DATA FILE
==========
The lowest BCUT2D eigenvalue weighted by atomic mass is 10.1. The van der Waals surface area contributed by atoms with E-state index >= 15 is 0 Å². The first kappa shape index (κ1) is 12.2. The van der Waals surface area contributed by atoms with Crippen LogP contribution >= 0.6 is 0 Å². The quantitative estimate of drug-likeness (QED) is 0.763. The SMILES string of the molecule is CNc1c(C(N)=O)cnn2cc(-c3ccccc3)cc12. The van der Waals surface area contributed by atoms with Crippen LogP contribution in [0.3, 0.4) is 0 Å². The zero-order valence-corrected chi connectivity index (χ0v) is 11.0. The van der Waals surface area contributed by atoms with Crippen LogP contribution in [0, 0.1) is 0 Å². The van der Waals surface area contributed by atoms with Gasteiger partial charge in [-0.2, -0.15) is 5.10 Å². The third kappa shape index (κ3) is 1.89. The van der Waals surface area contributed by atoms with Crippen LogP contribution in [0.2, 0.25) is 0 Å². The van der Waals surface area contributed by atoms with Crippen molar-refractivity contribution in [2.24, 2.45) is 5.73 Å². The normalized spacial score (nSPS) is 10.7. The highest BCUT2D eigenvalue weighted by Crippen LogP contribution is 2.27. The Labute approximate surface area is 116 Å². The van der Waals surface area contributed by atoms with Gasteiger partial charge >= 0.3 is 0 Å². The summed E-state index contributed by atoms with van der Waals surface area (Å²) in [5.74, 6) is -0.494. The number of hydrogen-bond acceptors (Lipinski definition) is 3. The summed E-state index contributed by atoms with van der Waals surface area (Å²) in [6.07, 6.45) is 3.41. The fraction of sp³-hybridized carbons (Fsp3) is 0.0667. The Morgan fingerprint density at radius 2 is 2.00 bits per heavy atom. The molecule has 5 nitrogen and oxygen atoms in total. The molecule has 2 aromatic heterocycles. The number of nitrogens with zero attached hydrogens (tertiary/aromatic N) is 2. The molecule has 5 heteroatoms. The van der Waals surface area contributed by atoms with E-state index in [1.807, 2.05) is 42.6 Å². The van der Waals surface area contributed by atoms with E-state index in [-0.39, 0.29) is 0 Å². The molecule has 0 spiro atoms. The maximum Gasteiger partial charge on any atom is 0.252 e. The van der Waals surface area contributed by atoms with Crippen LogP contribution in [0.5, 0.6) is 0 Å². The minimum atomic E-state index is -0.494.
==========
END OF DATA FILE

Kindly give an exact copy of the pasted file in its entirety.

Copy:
The lowest BCUT2D eigenvalue weighted by atomic mass is 10.1. The van der Waals surface area contributed by atoms with E-state index >= 15 is 0 Å². The first kappa shape index (κ1) is 12.2. The van der Waals surface area contributed by atoms with Crippen LogP contribution >= 0.6 is 0 Å². The quantitative estimate of drug-likeness (QED) is 0.763. The SMILES string of the molecule is CNc1c(C(N)=O)cnn2cc(-c3ccccc3)cc12. The van der Waals surface area contributed by atoms with Crippen LogP contribution in [0.3, 0.4) is 0 Å². The zero-order valence-corrected chi connectivity index (χ0v) is 11.0. The van der Waals surface area contributed by atoms with Crippen LogP contribution in [0, 0.1) is 0 Å². The van der Waals surface area contributed by atoms with Gasteiger partial charge in [-0.2, -0.15) is 5.10 Å². The third kappa shape index (κ3) is 1.89. The van der Waals surface area contributed by atoms with Crippen LogP contribution in [0.2, 0.25) is 0 Å². The van der Waals surface area contributed by atoms with Crippen molar-refractivity contribution in [2.24, 2.45) is 5.73 Å². The normalized spacial score (nSPS) is 10.7. The highest BCUT2D eigenvalue weighted by Crippen LogP contribution is 2.27. The Labute approximate surface area is 116 Å². The van der Waals surface area contributed by atoms with Gasteiger partial charge >= 0.3 is 0 Å². The summed E-state index contributed by atoms with van der Waals surface area (Å²) in [5.74, 6) is -0.494. The number of hydrogen-bond acceptors (Lipinski definition) is 3. The summed E-state index contributed by atoms with van der Waals surface area (Å²) in [6.07, 6.45) is 3.41. The fraction of sp³-hybridized carbons (Fsp3) is 0.0667. The Morgan fingerprint density at radius 2 is 2.00 bits per heavy atom. The molecule has 5 nitrogen and oxygen atoms in total. The molecule has 2 aromatic heterocycles. The number of nitrogens with zero attached hydrogens (tertiary/aromatic N) is 2. The molecule has 5 heteroatoms. The van der Waals surface area contributed by atoms with E-state index in [1.807, 2.05) is 42.6 Å². The van der Waals surface area contributed by atoms with E-state index in [-0.39, 0.29) is 0 Å². The molecule has 0 spiro atoms. The maximum Gasteiger partial charge on any atom is 0.252 e. The van der Waals surface area contributed by atoms with Crippen LogP contribution in [0.5, 0.6) is 0 Å². The minimum atomic E-state index is -0.494.